Richmond, Va. (AP) - The life prison term given to a U.S. man who joined al-Qaida and plotted to assassinate then-President George W. Bush was unreasonably harsh when compared to sentences in comparable terrorism cases, the man's lawyer told a federal appeals court Thursday.
A government attorney countered that U.S. District Judge Gerald Bruce Lee properly concluded that Ahmed Abu Ali's case was unique and that his lack of remorse demonstrated that he would be a danger to others if ever released from prison.
A three-judge panel of the 4th U.S. Circuit Court of Appeals heard arguments from both sides before taking Abu Ali's request for a new sentencing hearing under advisement. The court usually takes a few weeks to rule.
Abu Ali was born in
Abu Ali initially was sentenced to 30 years, but the Richmond-based appeals court rejected that as too lenient and sent the case back to Lee for resentencing. Lee imposed the maximum life term.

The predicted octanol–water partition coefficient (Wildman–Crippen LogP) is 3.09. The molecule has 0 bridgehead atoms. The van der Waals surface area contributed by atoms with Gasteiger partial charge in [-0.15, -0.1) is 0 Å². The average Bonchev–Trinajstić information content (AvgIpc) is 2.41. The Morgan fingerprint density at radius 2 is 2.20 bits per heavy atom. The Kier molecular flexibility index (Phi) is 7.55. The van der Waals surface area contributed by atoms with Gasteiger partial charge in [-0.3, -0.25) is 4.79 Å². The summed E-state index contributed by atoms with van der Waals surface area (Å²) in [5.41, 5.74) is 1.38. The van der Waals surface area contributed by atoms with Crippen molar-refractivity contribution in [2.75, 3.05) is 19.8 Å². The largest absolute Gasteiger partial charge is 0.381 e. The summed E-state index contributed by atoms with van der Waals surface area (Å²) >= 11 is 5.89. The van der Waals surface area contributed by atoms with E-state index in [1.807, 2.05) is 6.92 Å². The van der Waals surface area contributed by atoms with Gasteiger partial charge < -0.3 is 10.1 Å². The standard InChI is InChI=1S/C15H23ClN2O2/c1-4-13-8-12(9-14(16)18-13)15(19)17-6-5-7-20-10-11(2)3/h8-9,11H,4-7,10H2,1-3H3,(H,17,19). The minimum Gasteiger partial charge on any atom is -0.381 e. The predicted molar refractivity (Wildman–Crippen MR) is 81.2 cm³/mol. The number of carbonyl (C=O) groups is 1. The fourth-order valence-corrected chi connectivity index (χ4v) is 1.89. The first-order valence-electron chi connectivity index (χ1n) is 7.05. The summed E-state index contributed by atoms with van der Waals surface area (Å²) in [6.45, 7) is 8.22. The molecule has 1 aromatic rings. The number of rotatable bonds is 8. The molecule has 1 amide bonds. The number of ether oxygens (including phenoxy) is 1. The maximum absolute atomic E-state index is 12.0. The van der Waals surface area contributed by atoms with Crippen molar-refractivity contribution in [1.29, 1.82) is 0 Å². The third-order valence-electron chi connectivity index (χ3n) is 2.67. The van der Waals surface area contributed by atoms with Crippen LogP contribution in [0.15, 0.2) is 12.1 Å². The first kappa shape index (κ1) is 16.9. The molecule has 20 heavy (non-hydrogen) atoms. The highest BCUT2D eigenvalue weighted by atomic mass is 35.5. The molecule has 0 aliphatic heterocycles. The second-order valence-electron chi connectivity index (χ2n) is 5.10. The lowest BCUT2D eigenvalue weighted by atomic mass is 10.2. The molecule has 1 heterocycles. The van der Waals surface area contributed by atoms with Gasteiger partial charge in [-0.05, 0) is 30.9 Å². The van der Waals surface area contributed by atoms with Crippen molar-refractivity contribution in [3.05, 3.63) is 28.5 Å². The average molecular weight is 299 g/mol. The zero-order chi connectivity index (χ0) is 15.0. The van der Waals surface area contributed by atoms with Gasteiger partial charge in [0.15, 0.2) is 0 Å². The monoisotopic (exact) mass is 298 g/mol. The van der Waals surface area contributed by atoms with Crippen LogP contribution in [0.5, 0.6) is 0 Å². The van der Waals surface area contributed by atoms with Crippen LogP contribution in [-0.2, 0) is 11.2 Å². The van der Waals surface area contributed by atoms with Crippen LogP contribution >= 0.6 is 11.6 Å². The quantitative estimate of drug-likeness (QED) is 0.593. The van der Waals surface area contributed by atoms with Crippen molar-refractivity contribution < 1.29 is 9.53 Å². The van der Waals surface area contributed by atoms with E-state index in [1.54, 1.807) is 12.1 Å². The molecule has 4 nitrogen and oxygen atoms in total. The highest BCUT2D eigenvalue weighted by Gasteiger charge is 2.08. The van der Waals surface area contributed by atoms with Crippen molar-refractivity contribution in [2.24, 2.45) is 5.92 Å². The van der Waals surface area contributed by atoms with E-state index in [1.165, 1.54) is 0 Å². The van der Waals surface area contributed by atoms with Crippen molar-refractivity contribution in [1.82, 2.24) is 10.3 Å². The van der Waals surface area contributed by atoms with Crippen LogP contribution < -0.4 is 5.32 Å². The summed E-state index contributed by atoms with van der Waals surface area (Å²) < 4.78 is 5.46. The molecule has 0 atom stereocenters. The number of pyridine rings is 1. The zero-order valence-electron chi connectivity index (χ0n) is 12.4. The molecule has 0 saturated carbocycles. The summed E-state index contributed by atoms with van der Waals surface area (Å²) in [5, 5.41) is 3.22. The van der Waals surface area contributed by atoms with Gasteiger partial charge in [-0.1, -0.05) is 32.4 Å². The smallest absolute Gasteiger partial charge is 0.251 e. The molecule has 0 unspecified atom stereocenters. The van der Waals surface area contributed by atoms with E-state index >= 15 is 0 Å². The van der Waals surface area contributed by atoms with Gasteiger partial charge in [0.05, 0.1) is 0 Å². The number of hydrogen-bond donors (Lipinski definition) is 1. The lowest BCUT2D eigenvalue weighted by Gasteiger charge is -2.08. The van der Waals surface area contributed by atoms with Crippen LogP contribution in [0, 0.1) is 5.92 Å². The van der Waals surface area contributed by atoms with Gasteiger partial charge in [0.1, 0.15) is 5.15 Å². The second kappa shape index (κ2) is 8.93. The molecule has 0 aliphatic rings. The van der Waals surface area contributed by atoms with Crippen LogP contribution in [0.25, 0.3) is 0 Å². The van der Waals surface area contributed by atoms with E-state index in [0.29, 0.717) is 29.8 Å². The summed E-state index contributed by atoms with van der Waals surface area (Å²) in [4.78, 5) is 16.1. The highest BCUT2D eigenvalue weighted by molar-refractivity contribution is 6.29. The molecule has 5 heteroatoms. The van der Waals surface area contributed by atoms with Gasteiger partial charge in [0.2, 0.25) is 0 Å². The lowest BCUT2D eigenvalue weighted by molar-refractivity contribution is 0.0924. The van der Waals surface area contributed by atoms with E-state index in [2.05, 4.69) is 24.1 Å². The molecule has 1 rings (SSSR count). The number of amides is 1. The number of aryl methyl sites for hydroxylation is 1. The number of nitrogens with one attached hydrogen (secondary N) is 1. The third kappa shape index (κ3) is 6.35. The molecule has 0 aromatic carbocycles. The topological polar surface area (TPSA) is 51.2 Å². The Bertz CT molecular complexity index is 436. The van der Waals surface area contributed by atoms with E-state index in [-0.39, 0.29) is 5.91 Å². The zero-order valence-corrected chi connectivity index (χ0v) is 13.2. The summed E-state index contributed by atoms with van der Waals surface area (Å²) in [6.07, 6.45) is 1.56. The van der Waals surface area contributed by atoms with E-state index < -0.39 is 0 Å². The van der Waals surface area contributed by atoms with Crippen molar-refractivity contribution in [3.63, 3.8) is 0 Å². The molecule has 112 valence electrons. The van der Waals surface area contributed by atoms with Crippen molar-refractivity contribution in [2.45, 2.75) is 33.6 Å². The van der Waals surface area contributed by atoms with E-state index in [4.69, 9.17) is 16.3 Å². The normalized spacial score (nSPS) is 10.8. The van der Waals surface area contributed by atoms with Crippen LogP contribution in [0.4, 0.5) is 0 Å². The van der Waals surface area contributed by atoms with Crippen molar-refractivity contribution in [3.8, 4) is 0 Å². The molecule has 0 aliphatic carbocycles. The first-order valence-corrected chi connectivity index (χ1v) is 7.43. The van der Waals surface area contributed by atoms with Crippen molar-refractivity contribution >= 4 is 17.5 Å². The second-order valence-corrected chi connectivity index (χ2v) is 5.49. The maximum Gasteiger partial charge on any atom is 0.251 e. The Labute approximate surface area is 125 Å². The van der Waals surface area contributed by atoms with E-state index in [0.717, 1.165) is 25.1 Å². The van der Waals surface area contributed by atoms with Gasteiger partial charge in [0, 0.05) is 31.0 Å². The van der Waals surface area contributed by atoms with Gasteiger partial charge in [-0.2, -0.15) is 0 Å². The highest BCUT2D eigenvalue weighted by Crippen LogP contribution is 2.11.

Alice L. Fontier, an attorney for Abu Ali, argued that Lee misinterpreted the appeals court's guidance on sentencing and went too far in giving her client a substantially harsher sentence than other terrorists.
"There are a multitude of cases that are comparable," she said.
For example, she cited the case of "American Taliban" John Walker Lindh, who made a plea deal and was sentenced to 20 years for joining al-Qaida so he could fight in
However, appeals court Judge J. Harvie Wilkinson
"I'm not sure how they qualify as comparable," Wilkinson said.
Justice Department attorney Stephen M. Campbell said that of the many terrorists Abu Ali's attorneys cited as comparable, only Jose Padilla was even eligible for a life term. He said Abu Ali's offenses were more serious because he plotted attacks in the
When Lee imposed the life sentence, he said he was concerned that Abu Ali could be a threat to the public if released from a federal prison in
Fontier said the judge essentially was holding Abu Ali accountable for the effects of a violation of the Constitution's prohibition against cruel and unusual punishment.